Abdominal Cross-sectional Imaging for Inpatients With Abnormal Liver Function Test Results
Fiskio, Julie M.
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CitationRothschild, Jeffrey M., Ramin Khorasani, Stuart G. Silverman, Richard W. Hanson, Julie M. Fiskio, and David W. Bates. 2001. “Abdominal Cross-Sectional Imaging for Inpatients With Abnormal Liver Function Test Results.” Archives of Internal Medicine 161 (4) (February 26): 583. doi:10.1001/archinte.161.4.583.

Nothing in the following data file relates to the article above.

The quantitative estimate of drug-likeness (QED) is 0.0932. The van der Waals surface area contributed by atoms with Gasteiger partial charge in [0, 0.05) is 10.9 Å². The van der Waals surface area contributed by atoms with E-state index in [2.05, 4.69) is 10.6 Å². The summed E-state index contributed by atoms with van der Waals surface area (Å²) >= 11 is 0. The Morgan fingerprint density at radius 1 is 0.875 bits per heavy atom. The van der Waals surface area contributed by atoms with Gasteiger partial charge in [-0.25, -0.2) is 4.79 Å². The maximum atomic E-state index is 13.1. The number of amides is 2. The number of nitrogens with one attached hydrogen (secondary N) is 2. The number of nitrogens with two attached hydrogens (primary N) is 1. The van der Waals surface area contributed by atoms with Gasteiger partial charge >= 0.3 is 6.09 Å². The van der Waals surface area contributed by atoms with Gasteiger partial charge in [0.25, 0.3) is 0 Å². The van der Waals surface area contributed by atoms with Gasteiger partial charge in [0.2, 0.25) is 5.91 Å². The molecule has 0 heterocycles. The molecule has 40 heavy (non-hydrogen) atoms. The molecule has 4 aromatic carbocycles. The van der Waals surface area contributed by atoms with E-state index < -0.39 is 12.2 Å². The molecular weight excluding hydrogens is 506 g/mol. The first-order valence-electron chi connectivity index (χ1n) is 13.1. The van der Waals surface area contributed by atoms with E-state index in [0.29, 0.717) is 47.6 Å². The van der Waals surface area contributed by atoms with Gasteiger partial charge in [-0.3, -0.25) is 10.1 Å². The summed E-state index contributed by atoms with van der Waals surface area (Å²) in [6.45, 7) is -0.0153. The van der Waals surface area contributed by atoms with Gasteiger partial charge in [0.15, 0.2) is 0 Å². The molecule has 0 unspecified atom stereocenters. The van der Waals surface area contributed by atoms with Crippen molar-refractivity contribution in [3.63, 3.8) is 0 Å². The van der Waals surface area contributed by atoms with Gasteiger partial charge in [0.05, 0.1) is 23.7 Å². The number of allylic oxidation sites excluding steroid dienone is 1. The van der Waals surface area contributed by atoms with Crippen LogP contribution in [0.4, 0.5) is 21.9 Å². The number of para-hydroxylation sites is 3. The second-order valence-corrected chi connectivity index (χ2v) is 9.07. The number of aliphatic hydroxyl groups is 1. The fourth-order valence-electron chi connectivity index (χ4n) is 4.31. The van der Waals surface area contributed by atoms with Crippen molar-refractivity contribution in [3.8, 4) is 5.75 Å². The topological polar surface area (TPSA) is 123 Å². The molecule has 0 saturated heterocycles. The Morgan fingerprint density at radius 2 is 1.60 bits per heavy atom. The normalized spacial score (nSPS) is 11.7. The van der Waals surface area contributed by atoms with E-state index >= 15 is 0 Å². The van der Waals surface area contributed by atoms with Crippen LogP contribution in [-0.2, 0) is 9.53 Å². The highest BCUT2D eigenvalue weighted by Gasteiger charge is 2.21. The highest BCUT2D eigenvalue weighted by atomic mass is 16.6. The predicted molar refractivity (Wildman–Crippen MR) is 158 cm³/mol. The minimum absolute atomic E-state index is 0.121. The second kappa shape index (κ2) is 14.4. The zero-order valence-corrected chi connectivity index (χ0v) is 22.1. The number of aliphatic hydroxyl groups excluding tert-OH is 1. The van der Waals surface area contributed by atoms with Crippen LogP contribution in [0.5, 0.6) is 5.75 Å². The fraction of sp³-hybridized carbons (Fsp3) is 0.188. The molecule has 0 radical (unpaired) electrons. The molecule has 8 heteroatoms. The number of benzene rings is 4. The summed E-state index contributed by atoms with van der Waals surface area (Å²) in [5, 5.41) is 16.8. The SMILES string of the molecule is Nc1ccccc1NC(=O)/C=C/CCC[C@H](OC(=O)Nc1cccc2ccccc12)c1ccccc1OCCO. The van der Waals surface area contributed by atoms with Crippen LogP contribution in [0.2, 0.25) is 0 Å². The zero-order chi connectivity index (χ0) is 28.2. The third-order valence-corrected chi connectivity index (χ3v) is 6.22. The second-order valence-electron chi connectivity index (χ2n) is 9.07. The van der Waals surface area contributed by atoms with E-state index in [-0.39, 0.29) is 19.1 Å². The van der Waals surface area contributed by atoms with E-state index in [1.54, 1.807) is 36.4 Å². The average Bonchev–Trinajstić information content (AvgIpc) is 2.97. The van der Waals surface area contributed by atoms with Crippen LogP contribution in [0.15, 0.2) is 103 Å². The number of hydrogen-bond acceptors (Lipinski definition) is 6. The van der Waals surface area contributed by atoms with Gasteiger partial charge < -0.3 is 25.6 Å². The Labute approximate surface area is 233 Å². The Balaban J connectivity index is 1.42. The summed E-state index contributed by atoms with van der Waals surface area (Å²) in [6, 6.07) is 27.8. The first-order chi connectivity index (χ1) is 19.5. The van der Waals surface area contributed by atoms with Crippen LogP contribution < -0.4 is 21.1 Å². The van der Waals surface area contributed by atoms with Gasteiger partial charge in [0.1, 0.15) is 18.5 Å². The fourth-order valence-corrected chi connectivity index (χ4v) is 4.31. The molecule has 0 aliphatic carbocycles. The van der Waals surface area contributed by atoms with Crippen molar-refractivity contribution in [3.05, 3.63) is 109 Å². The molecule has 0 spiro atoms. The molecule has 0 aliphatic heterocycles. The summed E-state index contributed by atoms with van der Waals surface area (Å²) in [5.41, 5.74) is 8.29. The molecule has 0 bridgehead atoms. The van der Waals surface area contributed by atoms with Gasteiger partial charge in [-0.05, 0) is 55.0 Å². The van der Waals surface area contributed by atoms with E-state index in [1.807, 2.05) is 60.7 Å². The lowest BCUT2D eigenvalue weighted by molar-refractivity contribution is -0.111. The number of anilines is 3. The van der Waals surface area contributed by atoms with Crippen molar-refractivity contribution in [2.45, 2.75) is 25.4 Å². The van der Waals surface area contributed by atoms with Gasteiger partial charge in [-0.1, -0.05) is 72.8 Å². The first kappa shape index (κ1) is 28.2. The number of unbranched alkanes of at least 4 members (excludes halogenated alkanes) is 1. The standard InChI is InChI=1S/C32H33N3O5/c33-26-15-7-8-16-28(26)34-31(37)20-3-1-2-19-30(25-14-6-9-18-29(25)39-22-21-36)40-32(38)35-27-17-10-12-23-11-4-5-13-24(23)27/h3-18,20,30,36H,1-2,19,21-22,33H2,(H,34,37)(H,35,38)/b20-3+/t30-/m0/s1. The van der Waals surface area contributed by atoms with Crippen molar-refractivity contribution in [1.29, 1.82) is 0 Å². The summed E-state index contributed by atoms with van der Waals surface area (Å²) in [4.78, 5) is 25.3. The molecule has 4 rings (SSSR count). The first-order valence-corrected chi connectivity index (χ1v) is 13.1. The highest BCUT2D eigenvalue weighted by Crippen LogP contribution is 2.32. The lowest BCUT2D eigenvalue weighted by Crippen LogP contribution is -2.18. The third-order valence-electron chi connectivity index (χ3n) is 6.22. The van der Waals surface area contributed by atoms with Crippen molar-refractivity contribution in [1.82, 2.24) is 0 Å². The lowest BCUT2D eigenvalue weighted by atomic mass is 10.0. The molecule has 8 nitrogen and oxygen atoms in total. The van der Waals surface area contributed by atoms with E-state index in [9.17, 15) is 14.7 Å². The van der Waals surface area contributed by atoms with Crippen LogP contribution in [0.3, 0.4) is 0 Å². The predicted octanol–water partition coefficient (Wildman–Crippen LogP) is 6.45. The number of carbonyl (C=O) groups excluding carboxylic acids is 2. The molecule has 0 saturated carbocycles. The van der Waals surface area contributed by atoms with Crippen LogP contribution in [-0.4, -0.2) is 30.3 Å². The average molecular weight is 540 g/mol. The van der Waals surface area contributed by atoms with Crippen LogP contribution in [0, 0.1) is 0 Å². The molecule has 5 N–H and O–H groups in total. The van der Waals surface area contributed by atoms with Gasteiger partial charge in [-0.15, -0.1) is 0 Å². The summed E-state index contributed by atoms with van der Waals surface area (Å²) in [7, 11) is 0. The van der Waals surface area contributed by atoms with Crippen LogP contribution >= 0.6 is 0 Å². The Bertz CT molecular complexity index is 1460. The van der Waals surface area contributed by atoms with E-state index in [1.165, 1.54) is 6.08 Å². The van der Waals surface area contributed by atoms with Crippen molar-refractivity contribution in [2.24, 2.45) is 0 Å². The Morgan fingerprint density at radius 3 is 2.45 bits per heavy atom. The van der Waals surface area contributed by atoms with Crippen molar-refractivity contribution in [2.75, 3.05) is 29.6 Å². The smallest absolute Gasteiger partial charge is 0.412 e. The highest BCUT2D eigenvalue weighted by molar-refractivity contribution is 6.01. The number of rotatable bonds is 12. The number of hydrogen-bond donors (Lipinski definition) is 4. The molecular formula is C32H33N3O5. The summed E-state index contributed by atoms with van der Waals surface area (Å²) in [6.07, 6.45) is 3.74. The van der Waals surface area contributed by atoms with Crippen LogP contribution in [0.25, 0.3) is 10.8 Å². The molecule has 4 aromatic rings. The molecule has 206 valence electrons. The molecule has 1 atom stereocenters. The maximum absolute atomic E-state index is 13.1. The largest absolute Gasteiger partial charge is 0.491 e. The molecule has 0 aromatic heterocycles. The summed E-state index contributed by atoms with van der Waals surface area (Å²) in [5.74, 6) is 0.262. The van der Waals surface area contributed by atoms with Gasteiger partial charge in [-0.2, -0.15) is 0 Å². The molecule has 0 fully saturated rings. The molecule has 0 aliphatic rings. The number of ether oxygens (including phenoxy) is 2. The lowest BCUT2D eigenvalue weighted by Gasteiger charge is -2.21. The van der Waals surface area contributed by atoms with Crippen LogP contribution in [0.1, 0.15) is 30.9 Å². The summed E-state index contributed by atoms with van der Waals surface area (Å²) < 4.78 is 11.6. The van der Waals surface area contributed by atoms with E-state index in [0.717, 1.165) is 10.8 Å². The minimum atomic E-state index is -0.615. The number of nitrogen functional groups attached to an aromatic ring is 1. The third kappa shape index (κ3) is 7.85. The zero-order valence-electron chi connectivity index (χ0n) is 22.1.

AbstractBackground: Abdominal cross-sectional imaging is often performed to evaluate abnormal liver function test (LFT) results in hospitalized patients. However, few data are available regarding the yield and usefulness of imaging inpatients for the indication of abnormal LFT results, the process of requesting abdominal imaging studies, or the response to their findings. Methods: We retrospectively reviewed abdominal imaging scans that were obtained during a 27-month period. We matched the imaging studies done with the indication of abnormal LFT results; all scans were requested using computerized physician order entry. Reports were coded for interpretation and associated process step results. To determine the usefulness of the imaging studies, a random sample of patient charts with positively coded imaging studies were reviewed. Imaging examinations were considered useful if they provided new diagnostic information and/or changed subsequent patient care. Results: Of 6494 abdominal imaging studies, 856 were performed for the indication of abnormal LFT results and matched to both image reports and laboratory results. Report coding judged 37% of interpretations as clinically significant, including 27% with "positive" (abnormal results and explain the abnormal LFT results) examinations. Among the positive examinations, the most common diagnoses were biliary obstruction (25%), cholecystitis (21%), malignancy (20%), and cirrhosis (14%). Positively coded reports provided new clinical information in 63% of these studies and changed patient care in 42% of cases. Process measures assessed provision of additional information to and from radiologists (69% and 8%, respectively) and the frequency with which the findings of current abdominal imaging studies were compared with those of prior studies (59%). Conclusion: Abdominal cross-sectional imaging studies performed on inpatients with abnormal LFT results had a high diagnostic yield and frequently changed patient care.
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